In the wake of the recent tragedies in Florida, we feel it is important to remember that individuals may deal with grief in different ways. The following piece was written by an adult on the autism spectrum who describes how people with autism may feel and express grief and how we, as neurotypicals, can support them through this process.
What is grief? Simply put, grief is “keen mental suffering or distress over affliction or loss”. But the truth is, grief is far from simple, especially in people with autism. I should know, as I’ve gone through it quite a few times. That’s why for this article, I’ll explain exactly what grief is like from an autistic perspective and what you can do to help.
Grief, obviously, involves loss. Therefore, the most common way people think of grief is when it involves the loss of a loved one, like a friend or family member. While this is true, let me clarify: People on the spectrum can actually feel grief over many things, not just over losing someone important. The truth of the matter is that those on the spectrum can and do grieve over losing something as seemingly trivial as a book or a pair of shoes. Not only that, but the duration and intensity of our grief can be far greater compared to the neurotypical population. Why? Remember, grief is depression, trauma, and remorse all rolled up into one, and people with autism have a harder time regulating (let alone comprehending) their emotions, so our sense of grief is often different because our brains are wired differently, too. Furthermore, some on the lower-functioning end of the spectrum can be prone to verbal and physical outbursts because they’re less able to deal with grief and the stress that comes with it. In fact, even though I’m considered higher-functioning, I still have difficulty with grief, too, and I oftentimes have tried to suppress what I’ve felt—however, that’s never a good strategy, and I’ve learned it’s much better to just reach out to others.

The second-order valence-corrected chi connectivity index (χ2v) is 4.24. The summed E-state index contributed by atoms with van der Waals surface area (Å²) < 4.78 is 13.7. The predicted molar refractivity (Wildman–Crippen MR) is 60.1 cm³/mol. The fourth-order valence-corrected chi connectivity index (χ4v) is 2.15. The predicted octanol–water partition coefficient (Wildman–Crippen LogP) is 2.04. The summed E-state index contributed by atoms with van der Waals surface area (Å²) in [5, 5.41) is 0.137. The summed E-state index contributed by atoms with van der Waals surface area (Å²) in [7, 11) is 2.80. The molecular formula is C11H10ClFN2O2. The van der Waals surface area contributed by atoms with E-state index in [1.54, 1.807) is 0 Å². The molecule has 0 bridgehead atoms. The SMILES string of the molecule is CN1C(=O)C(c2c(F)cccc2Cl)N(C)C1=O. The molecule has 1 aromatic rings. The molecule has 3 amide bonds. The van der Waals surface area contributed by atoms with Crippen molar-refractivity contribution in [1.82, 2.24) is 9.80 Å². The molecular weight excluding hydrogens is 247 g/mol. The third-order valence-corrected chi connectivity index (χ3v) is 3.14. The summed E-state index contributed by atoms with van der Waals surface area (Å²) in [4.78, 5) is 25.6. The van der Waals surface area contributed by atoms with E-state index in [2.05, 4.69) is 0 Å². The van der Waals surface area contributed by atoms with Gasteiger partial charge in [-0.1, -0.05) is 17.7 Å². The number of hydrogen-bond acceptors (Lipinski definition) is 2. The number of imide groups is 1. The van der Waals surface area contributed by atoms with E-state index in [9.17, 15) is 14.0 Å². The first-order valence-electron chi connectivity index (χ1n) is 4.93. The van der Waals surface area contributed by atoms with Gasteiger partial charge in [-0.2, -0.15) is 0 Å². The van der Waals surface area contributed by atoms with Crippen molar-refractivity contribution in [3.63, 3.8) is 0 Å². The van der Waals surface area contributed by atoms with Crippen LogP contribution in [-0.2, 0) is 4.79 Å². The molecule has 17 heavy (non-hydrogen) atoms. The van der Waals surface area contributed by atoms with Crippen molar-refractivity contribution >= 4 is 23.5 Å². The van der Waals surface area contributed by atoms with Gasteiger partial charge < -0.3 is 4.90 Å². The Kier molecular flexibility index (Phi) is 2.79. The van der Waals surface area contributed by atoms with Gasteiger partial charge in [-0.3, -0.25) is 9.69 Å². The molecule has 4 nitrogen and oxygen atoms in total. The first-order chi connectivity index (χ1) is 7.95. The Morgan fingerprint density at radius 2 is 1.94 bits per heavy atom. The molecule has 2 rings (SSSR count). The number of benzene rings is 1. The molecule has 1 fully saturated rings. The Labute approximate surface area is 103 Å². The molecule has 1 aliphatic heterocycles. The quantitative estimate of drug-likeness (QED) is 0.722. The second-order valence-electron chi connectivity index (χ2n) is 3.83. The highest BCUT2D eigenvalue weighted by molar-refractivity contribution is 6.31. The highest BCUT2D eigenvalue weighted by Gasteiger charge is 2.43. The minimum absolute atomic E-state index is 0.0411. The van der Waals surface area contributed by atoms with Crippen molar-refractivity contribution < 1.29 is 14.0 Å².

That brings us to how you can help. You might think that providing emotional support or talking about it would be the best options. However, while this sometimes works, my experience has taught me that simple distractions can be especially powerful. What do I mean? Well, here’s the thing: Like I said, people on the spectrum have a harder time with grief and other emotions, so usually if they’re preoccupied with something else (through some activity that either keeps them busy or entertained), this can give them time to cope with whatever they’re been grieving over. So, at the end of the day, sometimes all that’s required is some company and something to take our minds off the grief.
Grief can be a challenge for anyone, but it’s a huge one for people with autism. With all of the other obstacles in our lives, grief, at times, can seem impossible to deal with. However, if we have others to reach out to, it can make all the difference. As long as we have friends, there’s a lot less to grieve over.